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So how do you get your baby’s weight? Our bathroom scale isn’t accurate enough. We tried the ol’ weight you+baby, then weigh just you, then subtract and use the difference as the baby’s weight. We repeated that process several times and got her down to somewhere between six to eight pounds. That’s not accurate enough for anything.

We have a kitchen scale which is very accurate but it maxes out at four pounds. Charlotte’s about six to eight pounds so that obviously won’t work. So while Sarah was prepping dinner, I turned the tiny kitchen scale into a single-beam baby scale with a variable weight limit (I’ll explain).

The principle I’m using is leverage. I took an ironing board (a lever big enough to hold a squirmy baby) and balanced it like a see-saw on a rolling pin (the fulcrum). I placed the scale under one end and balanced it such that the scale read as close to 0 as possible like this:

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When balanced, the scale read about 10 grams with nothing but the board—I’ll consider that weightless so we can ignore the board’s weight for the rest of this. I tested my theory with something I could actually weigh normally on the kitchen scale: a can of soda. The soda weighed in at 13oz directly on the scale, so half-way between the pin and the scale, it should way 6.5oz. I verified this and marked the board’s midpoint:

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As you can see, there’s a linear relationship between the can’s location and it’s observed weight. The relationship is very simple:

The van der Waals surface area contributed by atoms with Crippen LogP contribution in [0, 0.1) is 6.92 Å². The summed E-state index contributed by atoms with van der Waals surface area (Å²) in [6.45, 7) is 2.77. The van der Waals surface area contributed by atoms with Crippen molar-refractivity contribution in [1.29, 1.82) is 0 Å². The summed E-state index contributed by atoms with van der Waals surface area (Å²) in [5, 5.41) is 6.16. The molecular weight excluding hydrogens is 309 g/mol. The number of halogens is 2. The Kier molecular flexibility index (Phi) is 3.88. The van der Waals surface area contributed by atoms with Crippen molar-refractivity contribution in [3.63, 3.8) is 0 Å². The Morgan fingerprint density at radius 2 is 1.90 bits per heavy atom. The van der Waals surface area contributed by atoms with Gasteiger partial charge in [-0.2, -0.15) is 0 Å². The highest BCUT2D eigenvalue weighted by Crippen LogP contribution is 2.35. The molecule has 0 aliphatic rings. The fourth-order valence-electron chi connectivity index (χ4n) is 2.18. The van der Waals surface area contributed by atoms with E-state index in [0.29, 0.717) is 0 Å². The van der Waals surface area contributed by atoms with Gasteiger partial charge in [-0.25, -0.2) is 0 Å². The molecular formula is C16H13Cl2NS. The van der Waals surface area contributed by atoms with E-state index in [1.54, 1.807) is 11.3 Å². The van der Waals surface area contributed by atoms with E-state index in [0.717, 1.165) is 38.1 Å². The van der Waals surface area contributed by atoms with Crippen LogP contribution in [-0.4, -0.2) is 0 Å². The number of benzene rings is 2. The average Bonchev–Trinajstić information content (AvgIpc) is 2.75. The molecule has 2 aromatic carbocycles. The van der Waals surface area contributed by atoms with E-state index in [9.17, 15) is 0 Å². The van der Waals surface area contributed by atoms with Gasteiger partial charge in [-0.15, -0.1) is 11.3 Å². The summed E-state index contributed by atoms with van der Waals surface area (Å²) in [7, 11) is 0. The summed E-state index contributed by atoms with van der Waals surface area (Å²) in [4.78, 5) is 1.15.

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Get the ratio of red to blue by dividing the red distance by the blue distance. This is the multiplier to apply to whatever the scale reads to get the actual weight of the object on the scale. So if we’re half-way across, then we have a ratio of 2:1 or 2, so we double whatever the scale says to get the objects actual weight. If we’re just 1/4 of the way across, we quadruple whatever the scale says. That’s what I meant by a variable weight limit.  I know that Charlotte is less than eight pounds (half of eight is four, the scale’s weight limit) so I just went with the midpoint.

So did it work? Let’s see:

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Isn’t she lovely?

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Behold: The power of the swaddle!

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I can’t actually verify her real weight (thus this ridiculous contraption!) but my tests with the cans give me confidence that her weight is damn close to 2 x 3lb-2.65oz; or 6 pounds 5 ounces.